It only helped for so long.
Alarms blared as the barrier collapsed, my auxiliary cam died immediately, I was blind to what was happening.
I only felt the impacts of a lot of rounds.
One of the Mako's greatest advantages as a fighting vehicle was the extremely well angled, hardened armor, causing most low calibre rounds to simply bounce off into the ground or tires. The rubber could withstand massive punishment from small-arms fire, soaking up the grains of metal like a sponge.
But even then, I could hear how the sheer volume of fire gnawed at the plate.
The air seemed to be forced out of my lungs as something that had to be a missile struck us, only a few centimetres separating my head and the hull where it hit. By the grace of Lady Luck, it didn't hit flat on - the explosion was not directed against our armor.
But rung my ears and left me concussed.
A few degrees of angle higher, and my head would have been caught in a blast of directed plasma, shrapnel and molten metal.
Helpless as I was, I could only close my eyes and hope - pray, really - that Garrus and I had not messed up, that our hurried attempts to repair the damage of Virmire had been worth it, that nothing hit the suspensions, the hydraulics, the hastily patched-up turret…
"Ten seconds to Conduit!" Shepard yelled over the intercom. "Brace for impact!"
I barely heard her, dazed as I was.
Ten seconds have never felt so long.
I desperately clenched my teeth and grabbed my safety harness with both hands, the daze turning into pain pulsating all over my head.
Out of all sudden, I felt the familiar pull in my stomach.
The engine screeched as the tires lost contact with the ground…
I smelled burning plastic.
Something, I dimly realized without emotion, is off.
I was slow to come back to my senses. When I did, I regretted it immediately.
I hung upside down and could barely move. Not because of the safety harness that held my body in place - but because every move seemed to tear open something.
I vaguely remember the others shouting, crawling out - but I couldn't move.
Raven is down!, I heard from a galaxy away.
Remember, the voice in my head said. You must remember.
What do I have to remember? I idly wondered.
Get him out! Quickly! There's fire!
You must remember.
I almost understood what that voice wanted. It would be so obvious if I just saw it.
What was I missing that I couldn't?
Those were my thoughts as Kaidan crawled back in, cut me out, and dragged me out.
I blankly stared at him, not really understanding what was going on - aside from being largely unable to move, I felt strangely okay.
That is, until he took a syringe from my chest pouch, found the small access port in my armor and rammed it into a vein.
With the hiss of the needle discharging its content, I abruptly returned to the here and now. A quick but hefty surge of fire made me hiss, then the drug did its job and the pain subsided. Mostly.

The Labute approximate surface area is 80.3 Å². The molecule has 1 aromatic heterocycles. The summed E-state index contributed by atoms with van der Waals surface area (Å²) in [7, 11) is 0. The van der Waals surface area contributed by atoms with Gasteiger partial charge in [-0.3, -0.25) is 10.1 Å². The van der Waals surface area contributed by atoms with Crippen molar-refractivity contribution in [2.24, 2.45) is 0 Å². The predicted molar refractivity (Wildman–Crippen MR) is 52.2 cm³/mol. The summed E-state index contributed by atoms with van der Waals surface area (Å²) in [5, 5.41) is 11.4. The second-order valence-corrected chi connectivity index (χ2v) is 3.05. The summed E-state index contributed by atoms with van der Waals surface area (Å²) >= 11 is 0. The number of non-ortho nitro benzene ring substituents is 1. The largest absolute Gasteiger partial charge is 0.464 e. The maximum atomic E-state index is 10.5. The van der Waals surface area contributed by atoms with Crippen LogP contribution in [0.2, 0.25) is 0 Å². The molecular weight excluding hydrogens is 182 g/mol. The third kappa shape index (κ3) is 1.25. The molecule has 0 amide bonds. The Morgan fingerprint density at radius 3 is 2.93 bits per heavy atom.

In its place, I felt heat and the cool ground my head rested on. My mask was still sealed - and yet, I smelled fire and blood. And saw the centre of civilization set ablaze.
Gunfire in the distance - and right next to me.
Reflex and instincts took over. I rolled onto my belly and stood up. Sudden pain forced me to kneel and wince. I pulled my rifle from my back, but there were no more targets left.
Shepard and the others had gotten rid of the few Geth around. The few puddles of grey had to be the leftovers of Husks.
A look behind me - our Mako was done for, no doubt. The automatic fire extinguishers had done their job, but the scorch marks remained. It was flipped on its roof, at least three of the tires were destroyed and part of the armor plates had disintegrated, to the point that even the core structure was falling apart. Even Commander Proof couldn't take that kind of punishment.
You must remember, repeated a voice in my head.
Overwhelmed by everything, I ground my teeth and screamed out silently.
"Raven, you're injured. Badly."
Shepard had to make a split-second decision - and she excelled at those. Behind her visor, I saw her lips thinning, not wanting to say the obvious.
I grunted and could only watch as Kadian proceeded to help Liara back on her feet. I was still on a knee and tried to get my head to stop spinning. It was only thanks to copious amounts of drugs that I wasn't just bending over, emptying my stomach on the floor.
I nodded. I knew what was coming. And it made sense. My injuries were worrisome, but not lethal. Kaidan said so. His voice soothed me.
With the help of some painkillers, I could still function as a rifleman. At the same time, neither I nor the others could afford me as a burden. Especially with the spacewalk that was coming up, even though no one else knew about that bit.
A simple, logical conclusion.
"Get… to Saren. I'll try and... hide somewhere."
"We can't leave him here!" Tali said, in a way that I can only describe as flabbergasted. "Raven's hurt, and there are Geth everywhere, and - "
"And you need to… get to Saren!" I said loudly, wincing as my ribs hurt.
"Raven and I agreed that I would leave him here if he would slow us down." Shepard sounded emotionless. She did not like anything about this either.
What could have been a rather emotional moment turned even more interesting by my omnitol suddenly blinking. I cast a confused look at it, realized something, then looked up at Shepard in astonishment.
"That's... Crow! Was-?"
Before she could add anything, I opened the channel. In the literal heat of battle, I had almost forgotten about him, but now that I remembered, I needed to know what was going on.
"You're alive! Where… are you? You… okay?"
For some reason, he spoke German. Gunfire and static almost made it impossible to hear him, but I understood him regardless.